Health Care

The ‘most distinctive’ cause of death in each state, according to the CDC

This CDC map shows the most distinctive causes of death in each state, including tuberculosis, syphilis, the flu, accidental discharge of firearms and others.
This CDC map shows the most distinctive causes of death in each state, including tuberculosis, syphilis, the flu, accidental discharge of firearms and others.

The Centers for Disease Control and Prevention has created a map with the most distinctive causes of death in each state, including tuberculosis, syphilis, the flu, accidental discharge of firearms and others.

North Carolina’s is “other nutritional deficiencies,” even though the state is one of the top producers of poultry and eggs, pork, strawberries, sweet potatoes, peanuts and other produce.

The CDC used data from 2001 to 2010 and calculated mortality rates for all 113 listed causes of death in each state, and compared that with the rates for the same causes of death nationwide. The distinctive cause of death identified in each state was at least double the corresponding national rate.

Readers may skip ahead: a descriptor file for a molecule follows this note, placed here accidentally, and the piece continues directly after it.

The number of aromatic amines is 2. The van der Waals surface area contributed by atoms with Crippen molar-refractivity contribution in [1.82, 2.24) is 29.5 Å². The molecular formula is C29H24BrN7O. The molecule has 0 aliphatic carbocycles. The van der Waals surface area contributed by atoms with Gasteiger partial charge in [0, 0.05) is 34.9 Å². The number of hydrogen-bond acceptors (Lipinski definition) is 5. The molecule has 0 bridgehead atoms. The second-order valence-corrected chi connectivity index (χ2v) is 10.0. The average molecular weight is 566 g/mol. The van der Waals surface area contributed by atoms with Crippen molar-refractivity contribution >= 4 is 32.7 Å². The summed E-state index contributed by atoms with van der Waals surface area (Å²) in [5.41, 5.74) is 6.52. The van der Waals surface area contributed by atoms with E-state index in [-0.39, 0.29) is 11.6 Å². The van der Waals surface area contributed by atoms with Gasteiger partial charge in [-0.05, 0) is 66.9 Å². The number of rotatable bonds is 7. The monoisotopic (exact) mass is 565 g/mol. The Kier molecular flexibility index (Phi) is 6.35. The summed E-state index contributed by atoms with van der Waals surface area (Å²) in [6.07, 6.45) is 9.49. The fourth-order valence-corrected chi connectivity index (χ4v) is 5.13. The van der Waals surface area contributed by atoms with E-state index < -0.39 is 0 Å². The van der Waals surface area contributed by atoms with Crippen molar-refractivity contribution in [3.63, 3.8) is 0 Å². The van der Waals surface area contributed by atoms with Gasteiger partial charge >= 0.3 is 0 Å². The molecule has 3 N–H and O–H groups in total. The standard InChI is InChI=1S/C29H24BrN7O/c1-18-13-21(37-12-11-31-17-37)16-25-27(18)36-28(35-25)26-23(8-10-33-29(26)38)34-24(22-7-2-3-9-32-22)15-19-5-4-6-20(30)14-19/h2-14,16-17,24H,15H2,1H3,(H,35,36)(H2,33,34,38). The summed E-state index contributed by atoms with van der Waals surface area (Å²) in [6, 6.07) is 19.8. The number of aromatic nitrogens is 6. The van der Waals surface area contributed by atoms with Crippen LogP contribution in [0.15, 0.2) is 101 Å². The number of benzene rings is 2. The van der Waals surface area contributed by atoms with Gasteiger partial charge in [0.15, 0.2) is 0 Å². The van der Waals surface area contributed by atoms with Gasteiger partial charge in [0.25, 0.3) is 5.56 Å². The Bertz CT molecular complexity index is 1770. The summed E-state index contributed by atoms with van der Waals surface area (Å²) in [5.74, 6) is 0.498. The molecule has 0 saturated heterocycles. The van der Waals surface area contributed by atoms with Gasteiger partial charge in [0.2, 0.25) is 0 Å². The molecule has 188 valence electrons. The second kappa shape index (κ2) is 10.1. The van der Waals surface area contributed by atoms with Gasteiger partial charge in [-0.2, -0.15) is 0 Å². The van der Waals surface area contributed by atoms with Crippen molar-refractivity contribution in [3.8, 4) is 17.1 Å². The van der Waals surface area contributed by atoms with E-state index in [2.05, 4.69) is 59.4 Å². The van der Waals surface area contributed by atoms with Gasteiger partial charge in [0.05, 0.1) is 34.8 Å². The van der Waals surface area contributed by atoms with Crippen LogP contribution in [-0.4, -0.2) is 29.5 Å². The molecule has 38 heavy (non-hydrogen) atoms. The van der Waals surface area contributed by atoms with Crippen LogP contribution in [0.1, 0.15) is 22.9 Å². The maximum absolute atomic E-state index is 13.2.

Tuberculosis was the top distinctive killer in Texas. In the coal-mining states of Kentucky and West Virginia, it was pneumoconiosis, or black lung disease.

For North Carolina’s neighbors to the north and south – Virginia and South Carolina – it was “other acute ischemic heart diseases.”

North Carolina was joined by Vermont and New Hampshire with “other nutritional deficiencies” as the most distinctive cause.

In Oregon, Nevada and New Mexico, it was “legal intervention,” which means a death in the context of a crime scene, for either someone in law enforcement or a civilian.

Accidental discharge of firearms, or discharge of firearms with an undetermined intent, were the most distinctive causes of death in Arizona, Arkansas, Tennessee and Alabama.

Florida was the only state with HIV as its most distinctive cause. Louisiana was the only state to put syphilis on the list.

In much of the Midwest the most distinctive cause of death was the flu, or other lower respiratory infections.

For more information, go to: www.cdc.gov/pcd/issues/2015/14_0395.htm.

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